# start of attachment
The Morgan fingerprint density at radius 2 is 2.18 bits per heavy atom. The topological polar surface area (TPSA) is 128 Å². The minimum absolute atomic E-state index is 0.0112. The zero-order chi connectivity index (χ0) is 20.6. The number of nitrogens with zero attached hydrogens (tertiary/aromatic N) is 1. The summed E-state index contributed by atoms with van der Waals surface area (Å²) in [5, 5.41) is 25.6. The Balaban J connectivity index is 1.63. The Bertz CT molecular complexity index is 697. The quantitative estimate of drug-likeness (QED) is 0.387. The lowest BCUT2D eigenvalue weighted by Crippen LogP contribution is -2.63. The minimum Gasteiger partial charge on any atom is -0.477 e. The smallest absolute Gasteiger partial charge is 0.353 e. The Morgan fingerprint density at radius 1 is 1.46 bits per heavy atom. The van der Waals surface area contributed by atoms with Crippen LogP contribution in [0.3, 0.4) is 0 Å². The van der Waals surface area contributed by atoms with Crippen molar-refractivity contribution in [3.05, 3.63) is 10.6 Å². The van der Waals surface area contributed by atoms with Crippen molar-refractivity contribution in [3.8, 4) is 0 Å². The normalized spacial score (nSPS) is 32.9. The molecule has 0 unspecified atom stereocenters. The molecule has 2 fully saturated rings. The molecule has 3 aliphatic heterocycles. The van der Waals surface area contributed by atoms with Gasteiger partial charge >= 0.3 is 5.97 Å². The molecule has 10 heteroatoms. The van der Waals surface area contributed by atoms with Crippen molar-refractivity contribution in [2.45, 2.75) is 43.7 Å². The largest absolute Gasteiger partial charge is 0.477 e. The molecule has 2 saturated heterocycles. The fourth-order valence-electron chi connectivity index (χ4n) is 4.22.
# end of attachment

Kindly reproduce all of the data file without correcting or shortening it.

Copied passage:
The Morgan fingerprint density at radius 2 is 2.18 bits per heavy atom. The topological polar surface area (TPSA) is 128 Å². The minimum absolute atomic E-state index is 0.0112. The zero-order chi connectivity index (χ0) is 20.6. The number of nitrogens with zero attached hydrogens (tertiary/aromatic N) is 1. The summed E-state index contributed by atoms with van der Waals surface area (Å²) in [5, 5.41) is 25.6. The Balaban J connectivity index is 1.63. The Bertz CT molecular complexity index is 697. The quantitative estimate of drug-likeness (QED) is 0.387. The lowest BCUT2D eigenvalue weighted by Crippen LogP contribution is -2.63. The minimum Gasteiger partial charge on any atom is -0.477 e. The smallest absolute Gasteiger partial charge is 0.353 e. The Morgan fingerprint density at radius 1 is 1.46 bits per heavy atom. The van der Waals surface area contributed by atoms with Crippen LogP contribution in [0.3, 0.4) is 0 Å². The van der Waals surface area contributed by atoms with Crippen molar-refractivity contribution in [3.05, 3.63) is 10.6 Å². The van der Waals surface area contributed by atoms with Crippen molar-refractivity contribution in [3.8, 4) is 0 Å². The normalized spacial score (nSPS) is 32.9. The molecule has 0 unspecified atom stereocenters. The molecule has 2 fully saturated rings. The molecule has 3 aliphatic heterocycles. The van der Waals surface area contributed by atoms with Gasteiger partial charge >= 0.3 is 5.97 Å². The molecule has 10 heteroatoms. The van der Waals surface area contributed by atoms with Crippen molar-refractivity contribution in [2.45, 2.75) is 43.7 Å². The largest absolute Gasteiger partial charge is 0.477 e. The molecule has 2 saturated heterocycles. The fourth-order valence-electron chi connectivity index (χ4n) is 4.22.